Smoking and Pregnancy--Time To Quit Smoking

Getting Pregnant In the First Place

We all know that smoking is bad for us, but did you realise that if you or your husband smoke, it can stop you getting pregnant? So if you still trying to get pregnant after months of trying, give up those cigarettes and get hubby to quit too.

Recent research shows that smoking, including passive smoking, significantly lowers fertility in both men and women. In women, smoking can interfere with ovulation, prevent a fertilised egg implanting in the wall of the womb and increase the likelihood of a miscarriage. Men who smoke have a lower sperm count, the sperm they do have are less vital & mobile, and are often not able to fertilise the egg. Also men who smoke have less "lead in their pencil" and have sex less often, so no wonder its harder to get pregnant when either of you smoke!

When You are Pregnant

If you manage to get pregnant and continue to smoke, you are risking not only your health but also the health of your baby. Every cigarette you smoke decreases the amount of oxygen that gets to the baby, which means that the baby won't be able to grow properly. Smokers' babies are more likely to be born premature which risks your baby having lung problems and therefore breathing difficulties both at birth and afterwards. Even babies who are full-term can have lung development problems when their mothers smoke. Research also shows that pregnant women who smoke risk having babies with other abnormalities, including mental retardation. Mothers who smoke have smaller babies with a lower birth weight, and these babies are more likely to suffer with health problems such as asthma and heart disease as they grow up.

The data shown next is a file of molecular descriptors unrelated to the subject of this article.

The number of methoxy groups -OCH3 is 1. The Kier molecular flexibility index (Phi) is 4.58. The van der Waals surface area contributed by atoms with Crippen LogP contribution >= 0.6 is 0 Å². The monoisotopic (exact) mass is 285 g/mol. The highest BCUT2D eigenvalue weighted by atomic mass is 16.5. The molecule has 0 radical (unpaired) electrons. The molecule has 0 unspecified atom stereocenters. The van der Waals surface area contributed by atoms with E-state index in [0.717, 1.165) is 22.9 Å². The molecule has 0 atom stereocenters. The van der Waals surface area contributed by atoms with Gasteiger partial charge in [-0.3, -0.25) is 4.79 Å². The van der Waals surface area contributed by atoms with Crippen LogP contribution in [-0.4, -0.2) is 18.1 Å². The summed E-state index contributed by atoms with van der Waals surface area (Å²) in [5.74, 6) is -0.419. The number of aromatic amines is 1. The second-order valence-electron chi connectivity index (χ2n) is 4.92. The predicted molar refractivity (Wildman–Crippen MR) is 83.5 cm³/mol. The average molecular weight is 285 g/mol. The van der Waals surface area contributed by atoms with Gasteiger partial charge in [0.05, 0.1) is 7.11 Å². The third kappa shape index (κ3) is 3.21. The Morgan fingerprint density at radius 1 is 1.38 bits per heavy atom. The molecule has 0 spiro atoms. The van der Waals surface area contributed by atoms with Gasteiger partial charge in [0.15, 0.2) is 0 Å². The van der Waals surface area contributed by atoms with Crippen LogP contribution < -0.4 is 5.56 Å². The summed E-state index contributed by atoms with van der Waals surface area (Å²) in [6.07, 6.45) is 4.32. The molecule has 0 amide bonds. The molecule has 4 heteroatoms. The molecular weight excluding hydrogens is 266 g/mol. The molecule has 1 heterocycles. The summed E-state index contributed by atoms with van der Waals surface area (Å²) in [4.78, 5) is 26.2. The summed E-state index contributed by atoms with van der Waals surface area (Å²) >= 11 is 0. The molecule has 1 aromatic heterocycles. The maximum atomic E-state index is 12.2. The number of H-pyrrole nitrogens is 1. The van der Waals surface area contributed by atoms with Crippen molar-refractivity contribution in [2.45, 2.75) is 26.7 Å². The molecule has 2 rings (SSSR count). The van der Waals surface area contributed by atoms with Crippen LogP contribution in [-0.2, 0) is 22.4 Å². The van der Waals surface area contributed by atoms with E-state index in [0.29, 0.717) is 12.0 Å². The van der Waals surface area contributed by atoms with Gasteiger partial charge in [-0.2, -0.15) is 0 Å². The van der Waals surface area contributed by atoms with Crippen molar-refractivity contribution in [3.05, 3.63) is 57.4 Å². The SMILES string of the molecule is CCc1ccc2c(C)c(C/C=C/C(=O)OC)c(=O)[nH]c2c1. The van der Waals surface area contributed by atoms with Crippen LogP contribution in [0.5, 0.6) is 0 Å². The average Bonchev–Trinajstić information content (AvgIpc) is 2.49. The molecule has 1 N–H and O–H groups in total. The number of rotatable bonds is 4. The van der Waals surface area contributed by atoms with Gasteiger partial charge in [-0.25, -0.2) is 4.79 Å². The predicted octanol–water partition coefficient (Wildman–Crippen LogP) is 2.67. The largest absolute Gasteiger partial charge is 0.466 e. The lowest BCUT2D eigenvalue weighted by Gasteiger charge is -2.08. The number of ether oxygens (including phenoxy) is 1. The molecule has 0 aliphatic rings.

Birth Problems and Loss

By smoking, or breathing second-hand smoke, you are also at risk of various pregnancy complications. Two very serious ones are placenta previa, where the placenta covers or partly covers the opening to the birth canal, and the other is placental abruption where the placenta starts to come away before the baby is born. Both of these complications can cause you to haemorrhage, risking your life and the life of your baby. Often this means that the doctors have to give you an emergency caesarean which itself can be dangerous, and takes longer to recover from than a normal birth. If the baby is born early, it may need to be in an incubator, which will make it hard to breastfeed the baby. Smokers are also more likely to lose their babies because of SIDS (Sudden Infant Death Syndrome) usually called a cot death. Pregnant women undergoing drug and alcohol treatment is not unheard of, as some female addicts find themselves pregnant while still using. Of course not all women who smoke have birth complications, but babies of smokers weigh on average 200grams less at birth (about 1/2llb) than women who don't smoke.

However if you give up during your pregnancy, you will help yourself and your baby's health, and enable your baby to be born around your due date and at normal weight.


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